Harry makes a funny trip to the hardware store buying various tools for breaking into buildings and staking a vampire (which as Strickland explains is just to hold it in place until you cut its head off.)  The hardware clerk barely blinks when Harry asks for “a big knife, you know really big, like maybe a cleaver.”  Harry finally finds the vampire, but can’t bring himself to kill her.  She looks like a beautiful, helpless woman and when she awakens (in her weakened state because of it being daytime) she pleads with him for her life.  Harry can’t go through with it. 

He doesn’t want her to keep killing though, so he devises an alternate plan: he will trap her in his apartment building’s basement.  He uses himself as bait and is successful in getting her into a strong cage he has built there.  This is where the movie really becomes interesting.  Tatiana (Ayanna) is very much a caged animal.  She is a tigress, stalking the dimensions of her enclosure – a tigress that is very intelligent and very aware of the appeal she holds for men in general and Harry in particular.  She also knows that he is fascinated with her just for what she is.  She tells him, “I can show you things you’ve never imagined” and you know she means it both sexually and vampirically.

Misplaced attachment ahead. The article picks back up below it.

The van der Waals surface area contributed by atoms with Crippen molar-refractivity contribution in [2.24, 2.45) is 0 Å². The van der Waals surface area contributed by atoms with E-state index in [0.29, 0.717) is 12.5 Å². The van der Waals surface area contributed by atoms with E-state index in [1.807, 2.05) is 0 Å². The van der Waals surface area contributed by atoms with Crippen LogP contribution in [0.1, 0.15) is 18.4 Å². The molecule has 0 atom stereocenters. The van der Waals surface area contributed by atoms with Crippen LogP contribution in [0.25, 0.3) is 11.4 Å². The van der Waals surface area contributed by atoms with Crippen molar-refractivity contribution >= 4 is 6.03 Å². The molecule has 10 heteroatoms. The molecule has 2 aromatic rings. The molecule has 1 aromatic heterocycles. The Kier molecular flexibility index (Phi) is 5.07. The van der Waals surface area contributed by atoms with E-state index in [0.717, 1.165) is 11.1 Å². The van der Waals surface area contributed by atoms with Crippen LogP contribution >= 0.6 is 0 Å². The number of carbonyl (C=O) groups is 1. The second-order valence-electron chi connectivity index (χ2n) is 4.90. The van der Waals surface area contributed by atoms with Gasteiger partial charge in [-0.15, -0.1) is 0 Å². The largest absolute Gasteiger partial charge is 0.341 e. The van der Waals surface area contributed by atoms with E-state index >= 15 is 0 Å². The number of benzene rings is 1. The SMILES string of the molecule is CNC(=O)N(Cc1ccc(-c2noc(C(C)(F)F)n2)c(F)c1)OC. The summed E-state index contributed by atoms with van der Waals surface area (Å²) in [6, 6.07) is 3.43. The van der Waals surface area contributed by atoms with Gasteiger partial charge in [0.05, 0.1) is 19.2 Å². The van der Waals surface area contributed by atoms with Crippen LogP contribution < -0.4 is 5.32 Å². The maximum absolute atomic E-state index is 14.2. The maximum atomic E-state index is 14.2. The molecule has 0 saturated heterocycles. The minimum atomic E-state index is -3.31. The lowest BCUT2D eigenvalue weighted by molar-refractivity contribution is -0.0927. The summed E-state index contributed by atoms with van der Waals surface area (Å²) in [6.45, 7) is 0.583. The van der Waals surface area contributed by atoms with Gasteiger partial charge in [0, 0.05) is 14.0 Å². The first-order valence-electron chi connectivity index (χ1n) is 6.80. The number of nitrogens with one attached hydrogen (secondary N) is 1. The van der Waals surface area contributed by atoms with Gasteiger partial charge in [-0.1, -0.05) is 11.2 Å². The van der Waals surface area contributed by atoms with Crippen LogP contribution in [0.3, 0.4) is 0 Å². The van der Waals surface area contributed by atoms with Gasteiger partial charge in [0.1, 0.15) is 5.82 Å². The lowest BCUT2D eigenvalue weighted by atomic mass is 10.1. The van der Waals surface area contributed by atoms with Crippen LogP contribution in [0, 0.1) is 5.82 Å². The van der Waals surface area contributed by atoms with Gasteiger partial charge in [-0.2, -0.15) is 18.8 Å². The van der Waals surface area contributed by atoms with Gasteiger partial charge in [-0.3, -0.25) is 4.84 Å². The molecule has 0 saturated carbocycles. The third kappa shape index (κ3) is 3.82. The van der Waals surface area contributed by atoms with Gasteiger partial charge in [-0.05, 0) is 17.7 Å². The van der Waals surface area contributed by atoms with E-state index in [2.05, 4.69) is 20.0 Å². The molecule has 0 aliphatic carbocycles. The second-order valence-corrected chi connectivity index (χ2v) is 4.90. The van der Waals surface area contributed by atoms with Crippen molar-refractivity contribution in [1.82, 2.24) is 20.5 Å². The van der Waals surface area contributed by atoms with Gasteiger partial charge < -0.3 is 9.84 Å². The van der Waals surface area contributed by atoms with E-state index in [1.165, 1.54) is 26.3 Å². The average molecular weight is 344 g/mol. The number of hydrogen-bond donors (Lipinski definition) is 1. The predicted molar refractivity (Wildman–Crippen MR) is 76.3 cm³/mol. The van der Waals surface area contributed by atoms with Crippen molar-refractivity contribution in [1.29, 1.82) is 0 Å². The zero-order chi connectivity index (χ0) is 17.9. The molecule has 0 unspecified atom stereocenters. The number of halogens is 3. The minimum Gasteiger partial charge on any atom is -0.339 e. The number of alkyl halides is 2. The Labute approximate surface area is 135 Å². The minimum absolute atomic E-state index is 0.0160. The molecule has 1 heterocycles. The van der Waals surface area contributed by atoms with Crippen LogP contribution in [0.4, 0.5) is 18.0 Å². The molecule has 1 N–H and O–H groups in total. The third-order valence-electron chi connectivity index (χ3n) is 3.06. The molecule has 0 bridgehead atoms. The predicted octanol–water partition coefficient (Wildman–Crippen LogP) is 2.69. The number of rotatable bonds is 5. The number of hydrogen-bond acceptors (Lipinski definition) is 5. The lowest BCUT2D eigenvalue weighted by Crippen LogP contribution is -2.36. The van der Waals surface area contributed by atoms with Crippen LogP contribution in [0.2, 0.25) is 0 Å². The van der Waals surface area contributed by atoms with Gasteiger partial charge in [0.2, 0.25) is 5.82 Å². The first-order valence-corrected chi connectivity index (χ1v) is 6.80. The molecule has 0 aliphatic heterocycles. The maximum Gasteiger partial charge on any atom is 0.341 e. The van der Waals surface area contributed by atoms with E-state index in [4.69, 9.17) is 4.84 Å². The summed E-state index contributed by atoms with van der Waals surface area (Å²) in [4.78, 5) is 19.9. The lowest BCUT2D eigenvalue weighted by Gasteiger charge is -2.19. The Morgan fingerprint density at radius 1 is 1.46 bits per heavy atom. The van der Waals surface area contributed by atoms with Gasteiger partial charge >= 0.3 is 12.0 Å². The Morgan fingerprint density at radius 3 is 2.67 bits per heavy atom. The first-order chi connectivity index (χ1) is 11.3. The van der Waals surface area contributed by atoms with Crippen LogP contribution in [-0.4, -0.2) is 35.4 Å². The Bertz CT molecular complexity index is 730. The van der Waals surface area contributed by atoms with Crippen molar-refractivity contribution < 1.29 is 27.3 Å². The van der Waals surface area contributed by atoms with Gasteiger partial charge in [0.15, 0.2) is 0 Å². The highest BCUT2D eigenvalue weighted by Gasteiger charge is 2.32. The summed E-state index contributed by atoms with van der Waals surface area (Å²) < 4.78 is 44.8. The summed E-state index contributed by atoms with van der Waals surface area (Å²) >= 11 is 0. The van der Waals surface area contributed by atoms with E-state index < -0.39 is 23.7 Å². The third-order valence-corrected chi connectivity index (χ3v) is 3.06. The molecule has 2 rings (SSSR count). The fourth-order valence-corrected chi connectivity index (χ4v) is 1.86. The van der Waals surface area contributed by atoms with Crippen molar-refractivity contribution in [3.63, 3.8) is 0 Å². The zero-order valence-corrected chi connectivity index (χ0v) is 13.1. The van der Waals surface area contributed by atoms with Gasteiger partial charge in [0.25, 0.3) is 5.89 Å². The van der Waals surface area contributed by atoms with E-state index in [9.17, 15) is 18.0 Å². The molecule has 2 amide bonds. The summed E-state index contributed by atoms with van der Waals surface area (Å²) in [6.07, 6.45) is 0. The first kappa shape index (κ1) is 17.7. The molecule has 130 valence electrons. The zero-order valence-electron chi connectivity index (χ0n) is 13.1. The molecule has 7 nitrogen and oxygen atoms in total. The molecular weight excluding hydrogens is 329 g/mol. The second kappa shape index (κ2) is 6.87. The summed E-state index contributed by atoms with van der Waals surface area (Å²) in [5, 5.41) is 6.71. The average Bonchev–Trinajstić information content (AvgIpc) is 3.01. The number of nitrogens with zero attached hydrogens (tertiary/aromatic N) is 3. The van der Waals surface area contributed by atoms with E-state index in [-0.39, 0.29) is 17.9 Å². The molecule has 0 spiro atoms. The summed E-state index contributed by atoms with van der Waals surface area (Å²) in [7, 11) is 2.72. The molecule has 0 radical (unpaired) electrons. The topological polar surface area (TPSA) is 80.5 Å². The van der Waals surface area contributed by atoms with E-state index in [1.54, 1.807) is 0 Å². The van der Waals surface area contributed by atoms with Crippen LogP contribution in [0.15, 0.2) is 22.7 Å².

Harry is determined to resist her.  He believes he can appeal to her better nature and get her to stop killing.  She impatiently explains to him that she has to eat to live, just like he does.  If she doesn’t eat she will slowly starve to death in this cage and that he is actually being crueler than if he just killed her outright.  She asks if he has any enemies; she could kill them for him and she could feed.  It would be a win/win.  He mentions the asshole at work and she keeps bringing him up, tempting Harry not just with sexual satisfaction, but also the satisfaction of offing this guy who he hates.